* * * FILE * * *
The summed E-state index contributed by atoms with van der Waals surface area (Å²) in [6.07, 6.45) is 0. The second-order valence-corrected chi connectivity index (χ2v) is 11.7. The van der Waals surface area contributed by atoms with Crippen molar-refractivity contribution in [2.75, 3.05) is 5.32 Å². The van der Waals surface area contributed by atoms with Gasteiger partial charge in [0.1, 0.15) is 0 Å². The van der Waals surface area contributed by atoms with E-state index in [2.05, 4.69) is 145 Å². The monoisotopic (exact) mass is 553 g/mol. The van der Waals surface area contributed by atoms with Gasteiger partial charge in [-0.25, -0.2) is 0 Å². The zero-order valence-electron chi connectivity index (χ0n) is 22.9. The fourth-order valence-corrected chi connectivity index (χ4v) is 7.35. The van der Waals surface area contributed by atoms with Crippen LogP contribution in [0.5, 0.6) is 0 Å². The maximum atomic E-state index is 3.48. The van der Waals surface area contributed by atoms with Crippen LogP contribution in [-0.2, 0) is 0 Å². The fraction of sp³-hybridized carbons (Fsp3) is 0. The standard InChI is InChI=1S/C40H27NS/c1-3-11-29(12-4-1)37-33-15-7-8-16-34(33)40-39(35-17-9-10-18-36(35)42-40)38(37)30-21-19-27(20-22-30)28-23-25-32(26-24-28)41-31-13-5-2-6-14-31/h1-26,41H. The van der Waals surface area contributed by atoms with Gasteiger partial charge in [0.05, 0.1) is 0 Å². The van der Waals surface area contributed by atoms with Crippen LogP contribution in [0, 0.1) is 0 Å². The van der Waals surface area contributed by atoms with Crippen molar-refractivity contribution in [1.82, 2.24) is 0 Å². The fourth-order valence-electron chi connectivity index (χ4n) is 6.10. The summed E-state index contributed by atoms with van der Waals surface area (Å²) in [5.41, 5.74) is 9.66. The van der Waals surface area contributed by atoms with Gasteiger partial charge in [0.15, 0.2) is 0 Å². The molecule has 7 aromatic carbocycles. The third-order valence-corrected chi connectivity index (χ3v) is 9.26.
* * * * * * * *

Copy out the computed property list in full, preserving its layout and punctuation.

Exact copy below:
The summed E-state index contributed by atoms with van der Waals surface area (Å²) in [6.07, 6.45) is 0. The second-order valence-corrected chi connectivity index (χ2v) is 11.7. The van der Waals surface area contributed by atoms with Crippen molar-refractivity contribution in [2.75, 3.05) is 5.32 Å². The van der Waals surface area contributed by atoms with Gasteiger partial charge in [0.1, 0.15) is 0 Å². The van der Waals surface area contributed by atoms with E-state index in [2.05, 4.69) is 145 Å². The monoisotopic (exact) mass is 553 g/mol. The van der Waals surface area contributed by atoms with Gasteiger partial charge in [-0.25, -0.2) is 0 Å². The zero-order valence-electron chi connectivity index (χ0n) is 22.9. The fourth-order valence-corrected chi connectivity index (χ4v) is 7.35. The van der Waals surface area contributed by atoms with Crippen LogP contribution in [0.5, 0.6) is 0 Å². The maximum atomic E-state index is 3.48. The van der Waals surface area contributed by atoms with Crippen LogP contribution in [-0.2, 0) is 0 Å². The fraction of sp³-hybridized carbons (Fsp3) is 0. The standard InChI is InChI=1S/C40H27NS/c1-3-11-29(12-4-1)37-33-15-7-8-16-34(33)40-39(35-17-9-10-18-36(35)42-40)38(37)30-21-19-27(20-22-30)28-23-25-32(26-24-28)41-31-13-5-2-6-14-31/h1-26,41H. The van der Waals surface area contributed by atoms with Gasteiger partial charge in [0.05, 0.1) is 0 Å². The van der Waals surface area contributed by atoms with Crippen LogP contribution in [0, 0.1) is 0 Å². The van der Waals surface area contributed by atoms with Crippen molar-refractivity contribution in [1.82, 2.24) is 0 Å². The fourth-order valence-electron chi connectivity index (χ4n) is 6.10. The summed E-state index contributed by atoms with van der Waals surface area (Å²) in [5.41, 5.74) is 9.66. The van der Waals surface area contributed by atoms with Gasteiger partial charge in [0.15, 0.2) is 0 Å². The molecule has 7 aromatic carbocycles. The third-order valence-corrected chi connectivity index (χ3v) is 9.26.